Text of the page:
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Adaptive learning and the use of forecasts in monetary policy

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  • Preston, Bruce

Abstract

This paper investigates monetary policy design when central bank and private-sector expectations differ. Private agents learn adaptively; the central bank has a possibly misspecified model of the economy. Successful implementation of optimal policy using inflation targeting rules requires the central bank to have complete knowledge of private agents' learning behavior. If the central bank mistakenly assumes private agents to have rational expectations when in fact they are learning, then policy rules frequently lead to divergent learning dynamics. However, if the central bank does not correctly understand agents' behavior, stabilization policy is best implemented by controlling the path of the price level rather than the inflation rate.

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Bibliographic Info

Article provided by Elsevier in its journal Journal of Economic Dynamics and Control.

Volume (Year): 32 (2008)
Issue (Month): 11 (November)
Pages: 3661-3681

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Handle: RePEc:eee:dyncon:v:32:y:2008:i:11:p:3661-3681

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Web page: http://www.elsevier.com/locate/jedc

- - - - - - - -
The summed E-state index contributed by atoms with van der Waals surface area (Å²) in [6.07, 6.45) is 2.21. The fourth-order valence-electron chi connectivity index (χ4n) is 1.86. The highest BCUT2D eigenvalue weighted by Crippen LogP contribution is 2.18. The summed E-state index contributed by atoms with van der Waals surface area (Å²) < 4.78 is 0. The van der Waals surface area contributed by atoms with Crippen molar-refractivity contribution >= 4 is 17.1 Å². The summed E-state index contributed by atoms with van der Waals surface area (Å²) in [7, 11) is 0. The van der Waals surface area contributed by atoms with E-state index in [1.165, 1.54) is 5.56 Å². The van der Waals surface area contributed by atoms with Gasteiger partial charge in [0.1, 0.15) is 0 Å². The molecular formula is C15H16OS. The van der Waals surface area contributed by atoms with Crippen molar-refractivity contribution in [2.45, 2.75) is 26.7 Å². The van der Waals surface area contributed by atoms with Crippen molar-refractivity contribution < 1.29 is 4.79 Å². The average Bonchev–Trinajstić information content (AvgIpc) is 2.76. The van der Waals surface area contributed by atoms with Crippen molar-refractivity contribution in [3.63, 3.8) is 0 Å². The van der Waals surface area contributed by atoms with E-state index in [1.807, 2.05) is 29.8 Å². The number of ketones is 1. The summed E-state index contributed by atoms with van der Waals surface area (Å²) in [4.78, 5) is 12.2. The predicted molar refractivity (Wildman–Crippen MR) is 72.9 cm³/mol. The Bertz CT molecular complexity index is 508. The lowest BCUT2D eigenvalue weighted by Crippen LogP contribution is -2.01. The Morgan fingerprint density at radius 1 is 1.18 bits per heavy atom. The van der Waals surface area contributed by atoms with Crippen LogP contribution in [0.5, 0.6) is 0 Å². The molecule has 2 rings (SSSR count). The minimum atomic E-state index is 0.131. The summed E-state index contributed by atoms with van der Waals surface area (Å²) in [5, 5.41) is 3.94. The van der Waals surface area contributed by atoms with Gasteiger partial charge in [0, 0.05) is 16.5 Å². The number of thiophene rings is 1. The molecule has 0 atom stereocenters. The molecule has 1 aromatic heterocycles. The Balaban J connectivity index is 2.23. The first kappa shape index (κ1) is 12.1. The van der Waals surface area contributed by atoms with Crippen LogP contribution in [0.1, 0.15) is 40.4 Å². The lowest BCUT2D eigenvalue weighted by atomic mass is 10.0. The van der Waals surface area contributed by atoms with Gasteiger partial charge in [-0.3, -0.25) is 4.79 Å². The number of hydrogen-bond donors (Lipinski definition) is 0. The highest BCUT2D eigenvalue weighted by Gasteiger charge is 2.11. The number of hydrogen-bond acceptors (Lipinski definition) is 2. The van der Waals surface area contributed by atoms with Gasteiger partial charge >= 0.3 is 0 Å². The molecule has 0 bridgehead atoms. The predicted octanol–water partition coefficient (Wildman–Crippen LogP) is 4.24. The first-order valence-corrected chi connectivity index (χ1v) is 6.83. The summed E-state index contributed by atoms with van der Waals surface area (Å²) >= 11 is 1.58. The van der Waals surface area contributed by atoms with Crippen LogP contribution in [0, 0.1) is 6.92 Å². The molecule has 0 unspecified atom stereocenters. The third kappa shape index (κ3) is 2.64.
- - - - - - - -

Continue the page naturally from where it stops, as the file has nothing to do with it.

Related research

Keywords: Adaptive learning Monetary policy Targeting rules;

References

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  1. McCallum, Bennett T., 1983. "On non-uniqueness in rational expectations models : An attempt at perspective," Journal of Monetary Economics, Elsevier, vol. 11(2), pages 139-168.
  2. Clarida, Richard & Galí, Jordi & Gertler, Mark, 1999. "The Science of Monetary Policy: A New Keynesian Perspective," CEPR Discussion Papers 2139, C.E.P.R. Discussion Papers.
  3. Preston, Bruce, 2005. "Learning about Monetary Policy Rules when Long-Horizon Expectations Matter," MPRA Paper 830, University Library of Munich, Germany.
  4. Ben S. Bernanke & Michael Woodford, 1997. "Inflation Forecasts and Monetary Policy," NBER Working Papers 6157, National Bureau of Economic Research, Inc.
  5. Honkapohja, Seppo & Mitra, Kaushik, 2002. "Performance of monetary policy with internal central bank forecasting," Research Discussion Papers 3/2002, Bank of Finland.
  6. Evans, George W & Honkapohja, Seppo, 2002. "Monetary Policy, Expectations and Commitment," CEPR Discussion Papers 3434, C.E.P.R. Discussion Papers.
  7. Michael Woodford, 1999. "Optimal monetary policy inertia," Proceedings, Federal Reserve Bank of San Francisco.
  8. Krisztina Molnar & Sergio Santoro, 2006. "Optimal Monetary Policy when Agents are Learning," Computing in Economics and Finance 2006 40, Society for Computational Economics.
  9. Marcet, Albert & Sargent, Thomas J., 1989. "Convergence of least squares learning mechanisms in self-referential linear stochastic models," Journal of Economic Theory, Elsevier, vol. 48(2), pages 337-368, August.
  10. Preston, Bruce, 2006. "Adaptive learning, forecast-based instrument rules and monetary policy," Journal of Monetary Economics, Elsevier, vol. 53(3), pages 507-535, April.
  11. Woodford, Michael, 1999. "Optimal monetary policy inertia," CFS Working Paper Series 1999/09, Center for Financial Studies (CFS).
  12. V. V. Chari & Patrick J. Kehoe & Ellen R. McGrattan, 1998. "Sticky price models of the business cycle: can the contract multiplier solve the persistence problem?," Staff Report 217, Federal Reserve Bank of Minneapolis.
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